SV redirects the spotlight from Silicon Valley to Saint Louis, bringing together programming and competition that demonstrates the important role the Midwest plays in our country’s overall innovation ecosystem.
Together, SV keynote speakers and panelists shared a seemingly endless stream of advice with innovators and investors in the audience. Here, we’ve compiled some of the most compelling insights from this year’s conference. What follows are eight pieces of advice for startups from Startup Voodoo 2015:
“Technology lets us provide a new level of service. For example, The Ritz would look through your trash after you left, and should they find a Snickers candy wrapper in there, the next time you check in, a Snickers would be on your pillow. Kind of freaky, huh?” said Robert.
Robert’s opening keynote address took us on an adventure through the world of emerging technology, discussing sacrificed privacy in the name of utility. One takeaway: Early stage companies should utilize technology to better anticipate what people want. We no longer have to scour trash cans to get information. In fact, there is now sophisticated technology that can find the equivalent to your customer’s Snickers bar.
All panelists agreed: We need to do a better job cultivating cyber security enthusiasts from a younger age. It is imperative that we nurture talent through our education system. Panelists found that schools are generally turned off by talk of hacking, but in reality, they should be embracing it. Hosting events like GlobalHack help to identify young talent and lock in a path for them early.
Bonus advice from this panel discussion:
“If you are a startup outsourcing your email, there is a bad law that states your emails are only private for 180 days. That means your host can hand that information over to anyone after that time period. If you’re emailing about things with any degree of secrecy, your email should be within your walls,” said David Strom.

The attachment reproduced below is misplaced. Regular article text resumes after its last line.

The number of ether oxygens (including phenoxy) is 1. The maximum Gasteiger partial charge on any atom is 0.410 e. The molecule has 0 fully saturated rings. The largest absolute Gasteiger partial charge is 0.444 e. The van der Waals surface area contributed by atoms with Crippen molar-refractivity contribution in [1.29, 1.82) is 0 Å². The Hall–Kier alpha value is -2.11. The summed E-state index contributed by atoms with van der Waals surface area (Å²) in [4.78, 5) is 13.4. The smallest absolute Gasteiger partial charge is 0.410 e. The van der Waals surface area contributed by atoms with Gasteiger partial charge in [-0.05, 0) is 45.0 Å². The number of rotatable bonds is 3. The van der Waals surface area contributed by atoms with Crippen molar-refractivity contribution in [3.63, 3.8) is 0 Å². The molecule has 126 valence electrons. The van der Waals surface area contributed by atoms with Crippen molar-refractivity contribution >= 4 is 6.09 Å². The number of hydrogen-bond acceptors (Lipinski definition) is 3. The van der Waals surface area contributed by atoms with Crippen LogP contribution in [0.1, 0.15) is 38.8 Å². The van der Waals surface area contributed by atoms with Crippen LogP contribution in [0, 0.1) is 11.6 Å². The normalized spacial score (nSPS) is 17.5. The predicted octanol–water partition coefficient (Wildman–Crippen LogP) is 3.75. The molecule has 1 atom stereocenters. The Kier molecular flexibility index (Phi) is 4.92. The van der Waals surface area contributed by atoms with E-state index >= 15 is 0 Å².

Debbie Barta fielded a question from the audience about creating a culture that supports failure — a critical component for a successful startup. Debbie feels these types of work environments are built from the top down. Debbie stressed how important CEO-level support is. CEO buy-in can make or break an innovation or labs team — financially or otherwise.
She shared that within MasterCard Labs, they fail fast and fail smart. MasterCard’s CEO Ajay Banga admits that what has worked in the past does not necessarily predict the future. This mantra itself breeds innovative thinking and further fosters collaboration and out-of-the-box solutions.
Though not specifically related to the panel topic, moderator Jason Falls asked the panelists if they were at an inherent advantage being located in the Midwest.
The answer: Yes.
Beyond cost of living and being a central location, Jonathan Erwin from Red e App made the point that here in the Midwest, we have unprecedented access to enterprise. Typically there is some degree of separation between startups and enterprise, but not here. Here, there is a better sense of community and more connectivity to corporate America.
No one wants to think about mortality — yours or your company’s. Make smart hiring decisions. Maxine has a CEO who she trusts and believes in, and that helps her sleep at night. Thinking about who you hire and who you train and who you partner with — very important. Thinking about what is your exit plan vs. what is your succession plan — not important.
Accelerator participants often agree that capital isn’t even the best part of an accelerator. Panelists shared that programming and connectivity are the real benefits people get most excited about.
Specifically, Mara Lewis from Start Co. in Memphis, Tennessee, expressed the importance of connecting early stage companies with mentors. She used herself as an example, explaining how helpful it would have been early on if a more experienced entrepreneur had told her “her baby was ugly.”
Erik’s keynote was moving and personal, but here’s his standout piece of advice: People won’t always remember what you said, but they’ll remember how you made them feel. He implores startups to make investors feel something, because that is how they’ll break through the noise, cut through the clutter and become memorable.
If there is one mistake Sam Altman sees startups make all too often, it’s being afraid of a large tech company. He says that 99 percent of the time, startups die of suicide, not murder. They obsess over competitors and get distracted, thinking failure is imminent. His advice? Don’t worry about previous failures or future competitors. If the market is there, you can always find a way to win.
The industry experts in attendance provided other incredible pieces of advice. For videos, photos and additional information on Startup Voodoo 2015 visit www.StartupVoodoo.com.